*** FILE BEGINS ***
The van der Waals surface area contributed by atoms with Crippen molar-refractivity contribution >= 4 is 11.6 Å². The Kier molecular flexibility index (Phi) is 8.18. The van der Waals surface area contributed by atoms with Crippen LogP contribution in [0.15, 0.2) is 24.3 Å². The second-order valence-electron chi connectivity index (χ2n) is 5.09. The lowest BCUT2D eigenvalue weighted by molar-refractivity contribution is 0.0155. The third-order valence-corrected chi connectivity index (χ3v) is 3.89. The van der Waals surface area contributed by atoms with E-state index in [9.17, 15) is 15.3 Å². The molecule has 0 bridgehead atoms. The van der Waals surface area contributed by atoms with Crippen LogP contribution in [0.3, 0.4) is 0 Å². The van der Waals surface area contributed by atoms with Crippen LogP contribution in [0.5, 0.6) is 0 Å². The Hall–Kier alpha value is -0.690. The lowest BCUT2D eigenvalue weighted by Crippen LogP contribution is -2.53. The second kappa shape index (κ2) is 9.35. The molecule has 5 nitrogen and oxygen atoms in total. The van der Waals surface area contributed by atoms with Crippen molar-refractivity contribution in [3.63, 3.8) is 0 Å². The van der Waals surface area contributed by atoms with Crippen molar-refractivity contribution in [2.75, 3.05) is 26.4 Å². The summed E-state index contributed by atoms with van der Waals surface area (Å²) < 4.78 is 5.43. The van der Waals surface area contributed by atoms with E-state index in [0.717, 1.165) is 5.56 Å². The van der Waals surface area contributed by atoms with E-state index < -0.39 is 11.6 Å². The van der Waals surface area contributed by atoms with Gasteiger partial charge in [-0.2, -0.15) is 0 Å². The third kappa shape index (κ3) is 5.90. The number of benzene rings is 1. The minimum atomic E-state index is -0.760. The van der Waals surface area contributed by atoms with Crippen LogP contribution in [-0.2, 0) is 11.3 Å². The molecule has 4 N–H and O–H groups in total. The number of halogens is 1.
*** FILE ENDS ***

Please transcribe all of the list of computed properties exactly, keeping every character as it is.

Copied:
The van der Waals surface area contributed by atoms with Crippen molar-refractivity contribution >= 4 is 11.6 Å². The Kier molecular flexibility index (Phi) is 8.18. The van der Waals surface area contributed by atoms with Crippen LogP contribution in [0.15, 0.2) is 24.3 Å². The second-order valence-electron chi connectivity index (χ2n) is 5.09. The lowest BCUT2D eigenvalue weighted by molar-refractivity contribution is 0.0155. The third-order valence-corrected chi connectivity index (χ3v) is 3.89. The van der Waals surface area contributed by atoms with E-state index in [9.17, 15) is 15.3 Å². The molecule has 0 bridgehead atoms. The van der Waals surface area contributed by atoms with Crippen LogP contribution in [0.3, 0.4) is 0 Å². The van der Waals surface area contributed by atoms with Crippen LogP contribution in [0.5, 0.6) is 0 Å². The Hall–Kier alpha value is -0.690. The lowest BCUT2D eigenvalue weighted by Crippen LogP contribution is -2.53. The second kappa shape index (κ2) is 9.35. The molecule has 5 nitrogen and oxygen atoms in total. The van der Waals surface area contributed by atoms with Crippen molar-refractivity contribution in [3.63, 3.8) is 0 Å². The van der Waals surface area contributed by atoms with Crippen molar-refractivity contribution in [2.75, 3.05) is 26.4 Å². The summed E-state index contributed by atoms with van der Waals surface area (Å²) < 4.78 is 5.43. The van der Waals surface area contributed by atoms with E-state index in [0.717, 1.165) is 5.56 Å². The van der Waals surface area contributed by atoms with E-state index < -0.39 is 11.6 Å². The van der Waals surface area contributed by atoms with Gasteiger partial charge in [-0.2, -0.15) is 0 Å². The third kappa shape index (κ3) is 5.90. The number of benzene rings is 1. The minimum atomic E-state index is -0.760. The van der Waals surface area contributed by atoms with Crippen LogP contribution in [-0.2, 0) is 11.3 Å². The molecule has 4 N–H and O–H groups in total. The number of halogens is 1.